Reference will now be made in detail to the preferred embodiments of the invention, examples of which are illustrated in the accompanying drawings. While the invention will be described in conjunction with the preferred embodiments, it will be understood that they are not intended to limit the invention to these embodiments. On the contrary, the invention is intended to cover alternatives, modifications and equivalents that may be included within the spirit and scope of the invention as defined by the appended claims. Furthermore, in the following detailed description of the present invention, numerous specific details are set forth in order to provide a thorough understanding of the present invention. However, it will be obvious to one of ordinary skill in the art that the present invention may be practiced without these specific details. In other instances, well known methods, procedures, components, and circuits have not been described in detail as not to unnecessarily obscure aspects of the present invention.

The parent patent application invention addressed the issue of how to expedite a release procedure of cargo containers at border crossings, and/or at customs entry points, and at the same time, to guarantee a high level of Homeland Security from any threat originated from any cargo container that arrives to the USA by sea.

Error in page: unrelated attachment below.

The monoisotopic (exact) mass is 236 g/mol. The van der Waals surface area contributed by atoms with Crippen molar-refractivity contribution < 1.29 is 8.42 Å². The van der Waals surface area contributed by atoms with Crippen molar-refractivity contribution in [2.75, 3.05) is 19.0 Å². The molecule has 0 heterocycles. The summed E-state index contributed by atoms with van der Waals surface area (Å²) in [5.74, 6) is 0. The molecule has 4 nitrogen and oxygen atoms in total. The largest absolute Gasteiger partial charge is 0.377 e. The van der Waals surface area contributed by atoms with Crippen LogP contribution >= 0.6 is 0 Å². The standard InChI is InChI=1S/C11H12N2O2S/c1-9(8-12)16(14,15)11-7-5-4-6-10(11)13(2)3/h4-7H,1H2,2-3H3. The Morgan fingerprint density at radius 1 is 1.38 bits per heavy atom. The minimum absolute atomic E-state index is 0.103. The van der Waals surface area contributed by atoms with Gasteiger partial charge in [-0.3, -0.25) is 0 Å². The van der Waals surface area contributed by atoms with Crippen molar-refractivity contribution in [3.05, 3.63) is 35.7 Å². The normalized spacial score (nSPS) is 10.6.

The disclosed in the parent patent application Web-Based system and method that enables an expedient release procedure of cargo containers at border crossings, and/or at customs entry points, and at the same time, guarantees a high level of Homeland Security from any threat originated from any cargo container that arrives to the USA by sea, is based on the early detection of each statistically significant threat (SST) signal associated with at least one cargo container while in transit, and by tracking and reporting to each appropriate party the position coordinates and a security status of each cargo container that generated at least one SST signal. The SST signal is defined as a threat signal with a substantially high probability of being, indeed, a signal that indicates a real threat to the Homeland security originated from at least one cargo container while in transit.